According to a report from ABC News, a girl threatened to shoot her friend. With a Hello Kitty bubble blower. The terrorist is a five year old kindergartener
|Is this a dangerous, deadly weapon?|
The Hello Kitty "weapon" wasn't even on school grounds at the time of the scary incident, according to the ABC report.
The Mount Carmel Area School District told ABC News, “We are confident that much of the information supplied to the media may not be consistent with the facts… The Mount Carmel Area School District takes the well-being and safety of students and staff very seriously.”
In my view, it would have helped the school's credibility if they gave us some hint as to how the information supplied to the media was wrong. Geez, they could have done it without disclosing the name of the kid, if they're worried about student privacy.
If more facts come out, I'll be happy to set the record straight.
But if girl's family's account is true, the school might have made the girl hate school, distrust adults, confuse her and possibly damage future educational prospects.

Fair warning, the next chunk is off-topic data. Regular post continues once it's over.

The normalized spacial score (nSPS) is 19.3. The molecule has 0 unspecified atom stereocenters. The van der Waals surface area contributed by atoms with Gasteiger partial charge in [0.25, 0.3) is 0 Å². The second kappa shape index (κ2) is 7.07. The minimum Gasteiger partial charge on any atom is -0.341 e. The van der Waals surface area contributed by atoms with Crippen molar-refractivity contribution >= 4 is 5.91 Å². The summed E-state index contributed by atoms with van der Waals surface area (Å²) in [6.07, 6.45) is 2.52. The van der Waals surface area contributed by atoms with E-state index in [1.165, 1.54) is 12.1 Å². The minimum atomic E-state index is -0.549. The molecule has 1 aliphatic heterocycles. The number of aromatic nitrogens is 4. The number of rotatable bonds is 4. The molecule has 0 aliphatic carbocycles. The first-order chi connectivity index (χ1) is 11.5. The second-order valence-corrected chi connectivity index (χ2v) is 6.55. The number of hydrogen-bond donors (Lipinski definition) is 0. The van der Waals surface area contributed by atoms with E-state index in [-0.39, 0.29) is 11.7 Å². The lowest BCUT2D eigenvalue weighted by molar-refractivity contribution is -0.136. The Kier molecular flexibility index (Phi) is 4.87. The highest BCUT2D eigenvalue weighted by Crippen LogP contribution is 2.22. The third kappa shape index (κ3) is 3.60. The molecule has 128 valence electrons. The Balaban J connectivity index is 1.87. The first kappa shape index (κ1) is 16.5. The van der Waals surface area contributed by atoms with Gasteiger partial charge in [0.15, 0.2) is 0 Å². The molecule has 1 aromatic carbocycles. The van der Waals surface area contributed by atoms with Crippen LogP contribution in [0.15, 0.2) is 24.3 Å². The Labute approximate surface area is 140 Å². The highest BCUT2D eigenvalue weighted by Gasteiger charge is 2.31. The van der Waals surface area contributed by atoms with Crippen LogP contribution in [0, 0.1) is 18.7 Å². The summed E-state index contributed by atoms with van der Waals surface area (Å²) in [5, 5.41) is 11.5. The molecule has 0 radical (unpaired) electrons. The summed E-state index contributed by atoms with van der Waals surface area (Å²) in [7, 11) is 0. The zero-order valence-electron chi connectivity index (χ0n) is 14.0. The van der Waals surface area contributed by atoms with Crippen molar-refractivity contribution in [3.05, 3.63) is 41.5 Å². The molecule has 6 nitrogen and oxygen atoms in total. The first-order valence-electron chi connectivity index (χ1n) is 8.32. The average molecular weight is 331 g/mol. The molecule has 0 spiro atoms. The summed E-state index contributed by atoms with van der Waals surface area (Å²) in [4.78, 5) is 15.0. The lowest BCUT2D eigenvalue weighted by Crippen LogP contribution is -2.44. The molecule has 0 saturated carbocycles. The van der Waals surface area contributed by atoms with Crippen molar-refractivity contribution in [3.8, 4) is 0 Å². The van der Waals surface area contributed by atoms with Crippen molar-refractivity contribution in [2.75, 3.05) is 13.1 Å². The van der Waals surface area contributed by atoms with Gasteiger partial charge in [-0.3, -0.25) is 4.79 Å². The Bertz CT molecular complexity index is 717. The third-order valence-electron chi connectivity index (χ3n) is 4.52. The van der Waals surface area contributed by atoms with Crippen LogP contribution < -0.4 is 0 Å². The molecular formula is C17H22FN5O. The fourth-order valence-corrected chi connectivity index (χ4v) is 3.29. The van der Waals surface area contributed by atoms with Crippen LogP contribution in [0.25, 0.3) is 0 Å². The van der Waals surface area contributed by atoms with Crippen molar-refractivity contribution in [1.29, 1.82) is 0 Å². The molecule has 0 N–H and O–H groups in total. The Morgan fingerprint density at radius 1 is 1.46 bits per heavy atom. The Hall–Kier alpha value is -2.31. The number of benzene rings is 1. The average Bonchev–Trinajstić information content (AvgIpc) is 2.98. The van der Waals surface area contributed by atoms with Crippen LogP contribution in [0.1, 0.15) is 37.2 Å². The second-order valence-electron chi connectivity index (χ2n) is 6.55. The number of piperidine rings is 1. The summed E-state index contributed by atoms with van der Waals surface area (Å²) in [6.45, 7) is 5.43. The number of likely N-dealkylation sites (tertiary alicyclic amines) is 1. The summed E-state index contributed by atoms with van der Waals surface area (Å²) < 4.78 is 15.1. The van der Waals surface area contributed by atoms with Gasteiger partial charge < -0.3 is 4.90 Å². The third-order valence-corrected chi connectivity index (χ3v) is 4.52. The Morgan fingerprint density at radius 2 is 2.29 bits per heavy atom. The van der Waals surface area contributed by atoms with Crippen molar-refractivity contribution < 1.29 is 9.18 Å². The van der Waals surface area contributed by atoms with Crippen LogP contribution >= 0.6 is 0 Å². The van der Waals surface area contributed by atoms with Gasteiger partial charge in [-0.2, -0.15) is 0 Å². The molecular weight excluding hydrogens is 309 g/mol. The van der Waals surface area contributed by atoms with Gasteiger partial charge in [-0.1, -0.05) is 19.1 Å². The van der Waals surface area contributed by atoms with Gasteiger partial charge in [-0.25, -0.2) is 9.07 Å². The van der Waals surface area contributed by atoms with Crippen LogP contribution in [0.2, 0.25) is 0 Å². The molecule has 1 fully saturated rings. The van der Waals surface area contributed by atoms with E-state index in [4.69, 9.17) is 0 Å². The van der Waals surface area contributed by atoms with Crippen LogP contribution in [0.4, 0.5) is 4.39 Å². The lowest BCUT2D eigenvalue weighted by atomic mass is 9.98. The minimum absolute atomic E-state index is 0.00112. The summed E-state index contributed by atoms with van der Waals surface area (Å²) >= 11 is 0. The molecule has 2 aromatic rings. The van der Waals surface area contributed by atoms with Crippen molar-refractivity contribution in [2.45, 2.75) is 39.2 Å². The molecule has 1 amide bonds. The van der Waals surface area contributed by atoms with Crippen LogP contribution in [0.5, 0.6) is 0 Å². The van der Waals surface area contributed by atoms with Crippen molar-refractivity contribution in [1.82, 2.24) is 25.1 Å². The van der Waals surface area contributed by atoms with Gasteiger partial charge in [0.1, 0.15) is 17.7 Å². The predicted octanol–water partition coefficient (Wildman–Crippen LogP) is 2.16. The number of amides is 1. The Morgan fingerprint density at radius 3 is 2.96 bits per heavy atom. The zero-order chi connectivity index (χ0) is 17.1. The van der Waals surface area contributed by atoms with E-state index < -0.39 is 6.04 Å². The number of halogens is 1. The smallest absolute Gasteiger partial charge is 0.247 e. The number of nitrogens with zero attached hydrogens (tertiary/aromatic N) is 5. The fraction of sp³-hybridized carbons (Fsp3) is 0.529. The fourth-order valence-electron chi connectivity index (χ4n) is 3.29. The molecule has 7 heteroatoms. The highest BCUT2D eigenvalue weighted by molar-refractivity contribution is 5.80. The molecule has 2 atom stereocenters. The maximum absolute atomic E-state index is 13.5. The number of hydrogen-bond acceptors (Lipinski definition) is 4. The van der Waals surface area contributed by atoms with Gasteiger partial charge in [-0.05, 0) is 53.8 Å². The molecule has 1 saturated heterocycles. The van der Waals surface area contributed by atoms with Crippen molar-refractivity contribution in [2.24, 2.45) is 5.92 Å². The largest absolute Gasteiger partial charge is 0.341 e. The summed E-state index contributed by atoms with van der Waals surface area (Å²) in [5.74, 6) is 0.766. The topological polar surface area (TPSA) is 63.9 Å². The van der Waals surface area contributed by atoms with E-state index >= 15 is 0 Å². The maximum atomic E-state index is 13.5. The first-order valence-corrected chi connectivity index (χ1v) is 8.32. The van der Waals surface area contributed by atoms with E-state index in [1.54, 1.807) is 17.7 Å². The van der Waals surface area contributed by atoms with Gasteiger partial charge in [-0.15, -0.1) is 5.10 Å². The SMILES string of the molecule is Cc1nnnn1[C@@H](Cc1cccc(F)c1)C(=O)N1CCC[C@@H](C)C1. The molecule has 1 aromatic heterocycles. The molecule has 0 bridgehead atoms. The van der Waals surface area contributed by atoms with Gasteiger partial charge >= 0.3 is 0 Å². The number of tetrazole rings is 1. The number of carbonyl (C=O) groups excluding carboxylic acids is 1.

I guess it would have been too much work to turn the Great Hello Kitty Bubble Blower Crisis of 2013 into a teachable moment. Something like this, maybe: "You know, toys are fun, bubbles are fun, but just so you know, guns are bad if you don't know how to use them, or use them in a mean way."
Imagine that scenario. A school actually teaching a kid something!
I've railed recently how a few schools let their zero tolerance policy get out of control.
Don't get me wrong: I recognize that most school administrators are pretty sane, level headed and want to educate kids, not be boneheaded scaremongers. And I understand the basic concept of zero tolerance policies often make complete sense.
Zero tolerance, done right, can make schools safer. And my guess is safe schools make a better learning environment. So my wrath is directed only at people who take what is often a good idea - zero tolerance - and act upon it without thinking, without a sense of proportion. .
Because given the public discourse we witness day in and day out, a little thinking and a sense of proportion would go a long, long way toward making things better.